In case you haven’t noticed, this blog has been on a hiatus for some months now. It’s not that I had exhausted the limits of my creativity, rather I had a lot on my hands, which I still do. But I realize that writing for me has always been therapeutic, so after taking a break for a while, I am back.
It has almost been six months since we moved to Tokyo from Ishikawa Prefecture. Life in the big city is just as I expected. The pace is fast, the people, more interesting, and the population just a bit more diverse. Some days, it can feel like something exciting is around the corner. On others, the train rides will drain your soul. Tokyo.
Our daily life, as befits the life of one of “the masses”, is mostly occupied by work and school. Admit it, you are one of the masses too. Acceptance is what we do in our 30s, isn’t it?
Jeremy is a first grader at the school that’s 6 minutes away from our apartment, where he goes from 8am to around 3pm. After that he goes to the “gakudo”, an after school program for kids whose parents are working full time because, let’s face it, who leaves work at 3pm? Except for Japanese housewives who may be working part time. They will be home at 3pm, waiting for their kids with a smile, cookies and milk; and to ready to help Takeshi Jnr with his homework. I am torn between judging Japanese housewives for not working, and envious of them for not working as they can spend quality time with their kids, living off their hard working husbands. If I marry a Japanese guy, kids or no kids, I’m staying home and waking up at noon to have brunches at his expense. Sure, all I have to give up is a little independence here, and a bit of a professional dream there. I could learn to make stylish bentos (lunch boxes), just like his mother used to, that would be the envy of his colleagues at work and I could learn to have no opinion whatsoever. In between the brunches and the bento-making, I could write… wow, I digressed so much.Back to school life. The syllabus is good, quite practical and engaging. There is homework sheets daily, these I cannot keep up with. I’ve had to hire a babysitter from the “Family Support” organization, a program that every city has to support working parents. She comes twice a week to help Jeremy finish off the homework and they sometimes practice a bit of the piano.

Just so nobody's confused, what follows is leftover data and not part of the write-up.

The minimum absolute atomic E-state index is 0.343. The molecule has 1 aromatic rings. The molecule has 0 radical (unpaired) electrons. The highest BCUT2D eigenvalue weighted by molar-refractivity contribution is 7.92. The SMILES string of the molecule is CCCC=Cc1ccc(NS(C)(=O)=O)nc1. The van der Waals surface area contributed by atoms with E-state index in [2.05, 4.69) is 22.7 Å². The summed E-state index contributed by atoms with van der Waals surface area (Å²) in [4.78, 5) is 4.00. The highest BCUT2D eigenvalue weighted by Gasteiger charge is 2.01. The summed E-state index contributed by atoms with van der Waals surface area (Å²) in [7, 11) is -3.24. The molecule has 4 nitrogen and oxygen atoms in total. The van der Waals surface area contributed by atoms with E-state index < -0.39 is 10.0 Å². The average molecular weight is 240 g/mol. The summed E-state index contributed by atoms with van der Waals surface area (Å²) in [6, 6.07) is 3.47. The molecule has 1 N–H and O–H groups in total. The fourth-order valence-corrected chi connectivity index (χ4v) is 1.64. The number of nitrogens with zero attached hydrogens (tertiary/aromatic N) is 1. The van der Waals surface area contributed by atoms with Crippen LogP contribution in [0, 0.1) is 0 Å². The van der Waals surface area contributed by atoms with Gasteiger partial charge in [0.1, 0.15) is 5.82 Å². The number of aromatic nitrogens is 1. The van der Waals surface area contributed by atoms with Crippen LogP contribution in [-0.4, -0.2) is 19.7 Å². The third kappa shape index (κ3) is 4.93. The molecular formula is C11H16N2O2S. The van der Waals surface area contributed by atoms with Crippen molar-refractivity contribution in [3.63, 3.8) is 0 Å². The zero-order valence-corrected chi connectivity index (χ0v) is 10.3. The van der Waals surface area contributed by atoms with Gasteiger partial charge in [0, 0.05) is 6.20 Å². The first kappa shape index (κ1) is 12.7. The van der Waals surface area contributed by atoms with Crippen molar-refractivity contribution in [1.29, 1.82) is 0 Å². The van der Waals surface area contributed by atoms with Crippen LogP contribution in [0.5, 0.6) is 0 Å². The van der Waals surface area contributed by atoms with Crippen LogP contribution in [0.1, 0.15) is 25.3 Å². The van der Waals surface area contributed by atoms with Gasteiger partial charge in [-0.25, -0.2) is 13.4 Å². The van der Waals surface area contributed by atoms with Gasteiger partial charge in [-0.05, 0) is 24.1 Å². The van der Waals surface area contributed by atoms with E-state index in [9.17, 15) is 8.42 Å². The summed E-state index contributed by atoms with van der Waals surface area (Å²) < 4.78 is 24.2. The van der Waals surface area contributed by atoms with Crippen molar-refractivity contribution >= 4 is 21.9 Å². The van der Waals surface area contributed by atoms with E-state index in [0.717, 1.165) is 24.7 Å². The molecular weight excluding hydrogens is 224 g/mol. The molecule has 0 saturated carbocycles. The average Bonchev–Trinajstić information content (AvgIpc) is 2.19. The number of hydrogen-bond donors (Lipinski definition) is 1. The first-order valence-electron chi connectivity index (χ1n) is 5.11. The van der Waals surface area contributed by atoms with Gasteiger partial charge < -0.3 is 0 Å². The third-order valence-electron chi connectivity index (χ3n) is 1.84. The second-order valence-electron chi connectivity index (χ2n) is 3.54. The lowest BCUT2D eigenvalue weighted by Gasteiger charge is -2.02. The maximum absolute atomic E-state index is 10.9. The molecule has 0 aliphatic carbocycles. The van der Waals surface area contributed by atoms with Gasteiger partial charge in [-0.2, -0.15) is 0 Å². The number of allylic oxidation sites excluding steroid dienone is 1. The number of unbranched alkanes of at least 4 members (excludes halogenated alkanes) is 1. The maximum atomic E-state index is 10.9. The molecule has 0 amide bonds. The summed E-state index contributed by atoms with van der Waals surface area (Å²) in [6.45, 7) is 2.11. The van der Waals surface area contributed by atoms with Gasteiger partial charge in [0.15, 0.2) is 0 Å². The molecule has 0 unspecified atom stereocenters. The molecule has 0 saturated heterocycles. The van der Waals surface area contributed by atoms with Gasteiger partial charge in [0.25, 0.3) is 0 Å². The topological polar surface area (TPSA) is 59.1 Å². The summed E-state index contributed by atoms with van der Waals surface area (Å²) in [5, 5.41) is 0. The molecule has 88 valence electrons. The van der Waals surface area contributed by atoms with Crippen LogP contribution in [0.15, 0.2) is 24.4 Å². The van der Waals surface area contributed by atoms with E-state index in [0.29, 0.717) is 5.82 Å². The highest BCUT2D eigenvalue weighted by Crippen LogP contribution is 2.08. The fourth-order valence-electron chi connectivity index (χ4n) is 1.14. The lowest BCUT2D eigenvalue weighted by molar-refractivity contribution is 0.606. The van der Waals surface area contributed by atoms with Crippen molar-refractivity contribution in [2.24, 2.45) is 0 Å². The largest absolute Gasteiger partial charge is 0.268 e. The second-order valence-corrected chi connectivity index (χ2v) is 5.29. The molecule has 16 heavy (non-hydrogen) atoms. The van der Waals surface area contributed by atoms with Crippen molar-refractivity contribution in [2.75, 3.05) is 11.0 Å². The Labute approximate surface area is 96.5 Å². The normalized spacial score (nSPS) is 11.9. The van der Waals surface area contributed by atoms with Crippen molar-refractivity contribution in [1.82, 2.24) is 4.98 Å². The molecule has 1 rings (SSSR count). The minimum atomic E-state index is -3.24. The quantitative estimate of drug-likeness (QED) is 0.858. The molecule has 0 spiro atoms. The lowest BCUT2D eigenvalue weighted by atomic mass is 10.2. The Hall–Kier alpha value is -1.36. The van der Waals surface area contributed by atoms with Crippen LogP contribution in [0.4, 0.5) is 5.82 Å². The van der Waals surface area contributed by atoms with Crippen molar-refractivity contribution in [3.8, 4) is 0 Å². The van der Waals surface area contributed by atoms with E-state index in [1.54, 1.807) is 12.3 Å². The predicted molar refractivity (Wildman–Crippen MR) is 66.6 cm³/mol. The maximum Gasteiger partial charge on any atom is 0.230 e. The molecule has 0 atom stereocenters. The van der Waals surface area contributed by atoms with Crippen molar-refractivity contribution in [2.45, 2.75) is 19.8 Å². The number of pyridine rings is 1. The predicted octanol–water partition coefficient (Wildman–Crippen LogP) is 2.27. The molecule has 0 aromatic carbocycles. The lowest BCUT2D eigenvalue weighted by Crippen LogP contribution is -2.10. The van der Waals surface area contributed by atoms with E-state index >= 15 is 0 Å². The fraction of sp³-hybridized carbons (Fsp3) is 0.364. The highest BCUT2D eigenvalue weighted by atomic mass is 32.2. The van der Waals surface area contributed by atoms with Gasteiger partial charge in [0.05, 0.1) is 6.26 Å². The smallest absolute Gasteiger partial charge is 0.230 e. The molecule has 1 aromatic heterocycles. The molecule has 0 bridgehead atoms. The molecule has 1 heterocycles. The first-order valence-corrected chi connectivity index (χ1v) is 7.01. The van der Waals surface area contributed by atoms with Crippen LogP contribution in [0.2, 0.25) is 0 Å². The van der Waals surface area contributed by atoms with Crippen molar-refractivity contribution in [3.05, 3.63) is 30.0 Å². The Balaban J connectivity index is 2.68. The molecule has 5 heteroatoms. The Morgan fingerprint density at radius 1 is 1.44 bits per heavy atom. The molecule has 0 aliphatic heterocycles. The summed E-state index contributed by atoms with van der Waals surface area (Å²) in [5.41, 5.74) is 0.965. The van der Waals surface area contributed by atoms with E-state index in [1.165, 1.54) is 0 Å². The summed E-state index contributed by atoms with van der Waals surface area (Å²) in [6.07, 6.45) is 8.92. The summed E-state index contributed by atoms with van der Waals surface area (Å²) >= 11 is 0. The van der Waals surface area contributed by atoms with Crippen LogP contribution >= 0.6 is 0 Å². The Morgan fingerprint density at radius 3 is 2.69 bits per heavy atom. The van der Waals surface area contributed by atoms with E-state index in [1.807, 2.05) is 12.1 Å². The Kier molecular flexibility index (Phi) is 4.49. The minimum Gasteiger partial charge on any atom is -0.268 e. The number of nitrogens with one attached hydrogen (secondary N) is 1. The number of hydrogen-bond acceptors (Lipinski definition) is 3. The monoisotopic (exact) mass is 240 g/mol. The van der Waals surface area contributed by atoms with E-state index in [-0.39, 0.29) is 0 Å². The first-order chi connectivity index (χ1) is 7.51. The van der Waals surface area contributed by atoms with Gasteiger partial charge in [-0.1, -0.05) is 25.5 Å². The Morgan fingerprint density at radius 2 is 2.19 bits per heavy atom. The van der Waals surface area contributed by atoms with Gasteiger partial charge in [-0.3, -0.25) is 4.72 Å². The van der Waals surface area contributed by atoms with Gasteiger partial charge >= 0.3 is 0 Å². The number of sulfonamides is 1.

I think that school life for Jeremy is okay for now, but as for two to three years from now? *shrug*. However, everything is in Japanese with English lessons once a month. Today they learned how to count to 7 in sing-song. I feel like I am losing my son to this culture. Now I know how Chinese parents feel in the USA. International schools are out of the question at the moment; the cost is simply astronomical compared to the free Japanese schools, and the quality is not assured.
Every. Single. Day. I get leaflets with all sorts of announcements from the school, regarding the most important of things and also the most trivial of crap haha. It’s a lot of work going through it. So again, I asked our lovely babysitter, T-san, to help me out.
Working in a Japanese company has been interesting. As a PhD graduate, I have a bit of freedom in managing my working hours. There is no set to arrive at work or to go home (in my understanding of the terms and conditions haha), just as long as I get my work done. If circumstances force it e.g. a sick child, I can work from home.
The most exciting things to me have been the work itself specifically, the project I am currently working on. I also work with some cool people and have become friends with them. They invite me out for drinks after work, and I turn up whenever finances, babysitters, time and energy are in perfect harmony. We are talking once a month haha. There is a difference between being a parent and being child-free. In the latter case, your time is only your own (and of course, your employer’s) and you only have to take care of yourself.
One of biggest challenges has been the daily one-hour commute involving a bus, a train and a 15 min walk. I used to live on the campus in my student days, and my “commute” then was a 5 minute walk. I could move closer to work but I had been told the schools in that district weren’t good. Mitaka has some very good schools and I know one of the reasons is the very strong PTA. The parents (oops, I mean the Japanese housewives) are super over-involved. It’s great though, they look out for our kids. The PTA also sends leaflets from time to time.
Another challenge has been working in Japanese. Programming and report writing happens in English, but for efficient communication in the team, I need Japanese. Emails, discussions, lunch time banter, nomikai jokes, everything… is in Japanese and I thought I had it mastered (hey, JLPT N2) but I’ve barely scratched the surface. So I keep on learning technical Japanese and business Japanese. Learning Japanese is no longer this challenging hobby I picked up but a necessity. I sometimes feel like it’s taking away time from my productivity, sigh. The meme below pretty much sums up the first few months at work.
A Podcast Story
With all the time being taken up by work and school, when does Jack and Jacqueline play, you wonder? That will have to be another blogpost (6 Months in Tokyo: Playtime? A Social Life?).
In related news, I was recently a guest on the Raw Urban Mobile Podcast, hosted by Cliff & Buddha. “They talk with locals about their careers, endeavors, and passions to highlight the international community in Tokyo.” Check it out in the link above and a little preview below.
Till next time, Ciao. Be sure to not miss any posts by subscribing. Join 18,268 other followers (I know, I am surprised too).